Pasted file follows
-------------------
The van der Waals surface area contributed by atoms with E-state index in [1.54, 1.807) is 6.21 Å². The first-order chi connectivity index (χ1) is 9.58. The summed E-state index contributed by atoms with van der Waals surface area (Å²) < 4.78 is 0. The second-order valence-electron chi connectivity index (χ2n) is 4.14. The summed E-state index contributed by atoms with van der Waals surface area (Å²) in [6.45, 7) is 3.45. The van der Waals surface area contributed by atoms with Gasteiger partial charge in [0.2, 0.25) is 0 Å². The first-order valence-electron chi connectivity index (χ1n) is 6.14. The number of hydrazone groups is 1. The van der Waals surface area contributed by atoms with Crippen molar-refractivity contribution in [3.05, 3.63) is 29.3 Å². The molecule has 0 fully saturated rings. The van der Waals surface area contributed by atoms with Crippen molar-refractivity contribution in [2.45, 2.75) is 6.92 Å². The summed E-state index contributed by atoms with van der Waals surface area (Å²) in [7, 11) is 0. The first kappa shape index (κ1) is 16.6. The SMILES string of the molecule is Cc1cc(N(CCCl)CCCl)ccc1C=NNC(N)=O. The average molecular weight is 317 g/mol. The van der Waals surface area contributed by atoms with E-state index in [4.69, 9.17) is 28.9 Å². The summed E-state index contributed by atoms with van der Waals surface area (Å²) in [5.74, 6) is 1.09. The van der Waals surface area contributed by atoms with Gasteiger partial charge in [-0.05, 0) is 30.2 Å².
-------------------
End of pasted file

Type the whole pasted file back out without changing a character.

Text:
The van der Waals surface area contributed by atoms with E-state index in [1.54, 1.807) is 6.21 Å². The first-order chi connectivity index (χ1) is 9.58. The summed E-state index contributed by atoms with van der Waals surface area (Å²) < 4.78 is 0. The second-order valence-electron chi connectivity index (χ2n) is 4.14. The summed E-state index contributed by atoms with van der Waals surface area (Å²) in [6.45, 7) is 3.45. The van der Waals surface area contributed by atoms with Gasteiger partial charge in [0.2, 0.25) is 0 Å². The first-order valence-electron chi connectivity index (χ1n) is 6.14. The number of hydrazone groups is 1. The van der Waals surface area contributed by atoms with Crippen molar-refractivity contribution in [3.05, 3.63) is 29.3 Å². The molecule has 0 fully saturated rings. The van der Waals surface area contributed by atoms with Crippen molar-refractivity contribution in [2.45, 2.75) is 6.92 Å². The summed E-state index contributed by atoms with van der Waals surface area (Å²) in [7, 11) is 0. The first kappa shape index (κ1) is 16.6. The SMILES string of the molecule is Cc1cc(N(CCCl)CCCl)ccc1C=NNC(N)=O. The average molecular weight is 317 g/mol. The van der Waals surface area contributed by atoms with E-state index in [4.69, 9.17) is 28.9 Å². The summed E-state index contributed by atoms with van der Waals surface area (Å²) in [5.74, 6) is 1.09. The van der Waals surface area contributed by atoms with Gasteiger partial charge in [-0.05, 0) is 30.2 Å².